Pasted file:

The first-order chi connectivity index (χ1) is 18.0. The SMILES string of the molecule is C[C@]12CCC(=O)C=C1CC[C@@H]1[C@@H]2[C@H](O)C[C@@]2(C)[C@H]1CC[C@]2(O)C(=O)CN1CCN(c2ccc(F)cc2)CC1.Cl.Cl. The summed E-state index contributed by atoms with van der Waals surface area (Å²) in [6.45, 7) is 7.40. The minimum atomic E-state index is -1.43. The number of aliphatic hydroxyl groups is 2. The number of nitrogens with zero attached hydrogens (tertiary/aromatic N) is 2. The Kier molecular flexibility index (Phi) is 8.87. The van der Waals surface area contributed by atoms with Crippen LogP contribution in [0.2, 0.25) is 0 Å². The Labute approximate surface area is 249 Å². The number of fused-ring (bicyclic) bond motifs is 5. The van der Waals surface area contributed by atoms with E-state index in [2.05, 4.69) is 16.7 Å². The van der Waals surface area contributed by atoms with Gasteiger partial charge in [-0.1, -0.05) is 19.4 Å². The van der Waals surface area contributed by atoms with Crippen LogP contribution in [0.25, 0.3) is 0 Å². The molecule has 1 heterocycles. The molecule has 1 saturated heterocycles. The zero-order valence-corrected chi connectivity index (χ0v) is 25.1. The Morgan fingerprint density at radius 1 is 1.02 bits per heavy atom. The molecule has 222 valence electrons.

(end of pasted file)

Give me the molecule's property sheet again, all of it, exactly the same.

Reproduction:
The first-order chi connectivity index (χ1) is 18.0. The SMILES string of the molecule is C[C@]12CCC(=O)C=C1CC[C@@H]1[C@@H]2[C@H](O)C[C@@]2(C)[C@H]1CC[C@]2(O)C(=O)CN1CCN(c2ccc(F)cc2)CC1.Cl.Cl. The summed E-state index contributed by atoms with van der Waals surface area (Å²) in [6.45, 7) is 7.40. The minimum atomic E-state index is -1.43. The number of aliphatic hydroxyl groups is 2. The number of nitrogens with zero attached hydrogens (tertiary/aromatic N) is 2. The Kier molecular flexibility index (Phi) is 8.87. The van der Waals surface area contributed by atoms with Crippen LogP contribution in [0.2, 0.25) is 0 Å². The Labute approximate surface area is 249 Å². The number of fused-ring (bicyclic) bond motifs is 5. The van der Waals surface area contributed by atoms with E-state index in [2.05, 4.69) is 16.7 Å². The van der Waals surface area contributed by atoms with Gasteiger partial charge in [-0.1, -0.05) is 19.4 Å². The van der Waals surface area contributed by atoms with Crippen LogP contribution in [0.25, 0.3) is 0 Å². The molecule has 1 heterocycles. The molecule has 1 saturated heterocycles. The zero-order valence-corrected chi connectivity index (χ0v) is 25.1. The Morgan fingerprint density at radius 1 is 1.02 bits per heavy atom. The molecule has 222 valence electrons.